The developer of a proposed 29-unit affordable housing building in Fields Corner was asked to make changes to the project and negotiate with abutters late last month, forcing at least a six-month delay. Some observers--pairing the opposition to this project with blockers of a smaller four-story building at the former site of the Lucky Strike Bowling Alley--note a developing trend in Fields Corner that is anti-density, hamstringing sizable investment in the area.
The Vietnamese-American Initiative for Development (Viet-AID) was set on meeting an Aug. 11 deadline to apply for city affordable housing funding, but could not settle down a late flurry of opposition from recently notified abutters in time. The abutters--raising alarms about the four-story height of the proposed building at Geneva Avenue and Bloomfield Street, parking and the overall number of units--rallied state Rep. Marty Walsh, Sen. Jack Hart and others to their cause, encouraging the Boston Redevelopment Authority to ask Viet-AID not to submit the project for approval until matters are resolved.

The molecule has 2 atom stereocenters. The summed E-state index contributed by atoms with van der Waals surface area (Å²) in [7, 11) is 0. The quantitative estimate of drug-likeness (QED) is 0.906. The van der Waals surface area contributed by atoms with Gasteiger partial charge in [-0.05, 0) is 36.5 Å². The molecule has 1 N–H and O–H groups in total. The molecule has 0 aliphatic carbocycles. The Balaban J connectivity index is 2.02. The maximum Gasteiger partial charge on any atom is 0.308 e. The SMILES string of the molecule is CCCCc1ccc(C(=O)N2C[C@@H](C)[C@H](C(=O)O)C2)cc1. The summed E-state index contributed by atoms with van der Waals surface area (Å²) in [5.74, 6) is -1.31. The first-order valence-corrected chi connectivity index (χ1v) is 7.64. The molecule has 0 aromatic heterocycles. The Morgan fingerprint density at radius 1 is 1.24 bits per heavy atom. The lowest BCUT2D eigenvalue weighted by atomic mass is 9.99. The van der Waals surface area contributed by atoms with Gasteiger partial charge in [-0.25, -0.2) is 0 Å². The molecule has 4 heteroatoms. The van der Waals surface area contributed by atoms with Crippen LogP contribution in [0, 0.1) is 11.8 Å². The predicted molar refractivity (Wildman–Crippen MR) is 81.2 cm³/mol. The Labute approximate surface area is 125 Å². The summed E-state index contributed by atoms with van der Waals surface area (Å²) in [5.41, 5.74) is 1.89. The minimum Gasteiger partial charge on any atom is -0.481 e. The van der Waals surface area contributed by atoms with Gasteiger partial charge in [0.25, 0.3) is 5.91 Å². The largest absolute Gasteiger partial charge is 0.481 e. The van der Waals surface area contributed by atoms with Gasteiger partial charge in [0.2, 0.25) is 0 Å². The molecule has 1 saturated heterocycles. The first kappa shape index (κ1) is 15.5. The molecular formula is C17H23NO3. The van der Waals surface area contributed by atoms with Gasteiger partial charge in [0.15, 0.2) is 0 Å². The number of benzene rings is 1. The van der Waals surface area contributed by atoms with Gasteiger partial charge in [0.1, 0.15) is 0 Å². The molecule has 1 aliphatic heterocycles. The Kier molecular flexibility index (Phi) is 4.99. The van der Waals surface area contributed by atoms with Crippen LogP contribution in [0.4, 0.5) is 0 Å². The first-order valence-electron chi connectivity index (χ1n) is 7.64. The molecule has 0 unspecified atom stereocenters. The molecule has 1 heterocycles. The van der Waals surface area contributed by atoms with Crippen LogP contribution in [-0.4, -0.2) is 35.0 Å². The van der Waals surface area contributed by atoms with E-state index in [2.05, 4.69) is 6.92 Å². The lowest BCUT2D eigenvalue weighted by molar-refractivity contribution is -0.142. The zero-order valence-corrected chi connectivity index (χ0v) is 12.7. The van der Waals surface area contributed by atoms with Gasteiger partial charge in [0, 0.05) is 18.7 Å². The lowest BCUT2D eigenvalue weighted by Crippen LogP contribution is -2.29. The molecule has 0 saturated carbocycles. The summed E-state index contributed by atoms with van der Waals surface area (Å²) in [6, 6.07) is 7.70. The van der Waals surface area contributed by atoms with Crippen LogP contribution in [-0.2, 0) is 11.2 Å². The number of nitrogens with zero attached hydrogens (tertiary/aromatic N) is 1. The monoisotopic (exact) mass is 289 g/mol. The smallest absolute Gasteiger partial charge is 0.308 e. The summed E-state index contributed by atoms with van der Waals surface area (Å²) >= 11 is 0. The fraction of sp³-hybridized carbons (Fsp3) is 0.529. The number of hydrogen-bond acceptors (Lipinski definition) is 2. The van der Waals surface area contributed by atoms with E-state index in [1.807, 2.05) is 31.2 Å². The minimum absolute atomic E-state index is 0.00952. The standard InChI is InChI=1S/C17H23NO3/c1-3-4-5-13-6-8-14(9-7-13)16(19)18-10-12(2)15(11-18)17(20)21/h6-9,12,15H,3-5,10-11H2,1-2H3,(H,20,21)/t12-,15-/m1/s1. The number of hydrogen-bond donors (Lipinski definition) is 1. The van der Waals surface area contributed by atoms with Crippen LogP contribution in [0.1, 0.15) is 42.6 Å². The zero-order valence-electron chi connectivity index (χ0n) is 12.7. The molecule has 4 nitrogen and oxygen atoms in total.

On the flip side, every neighborhood and civic association as well as the Main Streets organizations in the area supported the project and had been involved in its design for months, setting off confrontations at recent project meetings as to who was and who wasn't from the neighborhood, though many abutters do belong to (and some head up) the civic associations.
Nina Nguyen, one of two interim directors at Viet-AID and the one who is overseeing real estate development, referred questions to project manager My Lam, who did not return several phone calls for comment.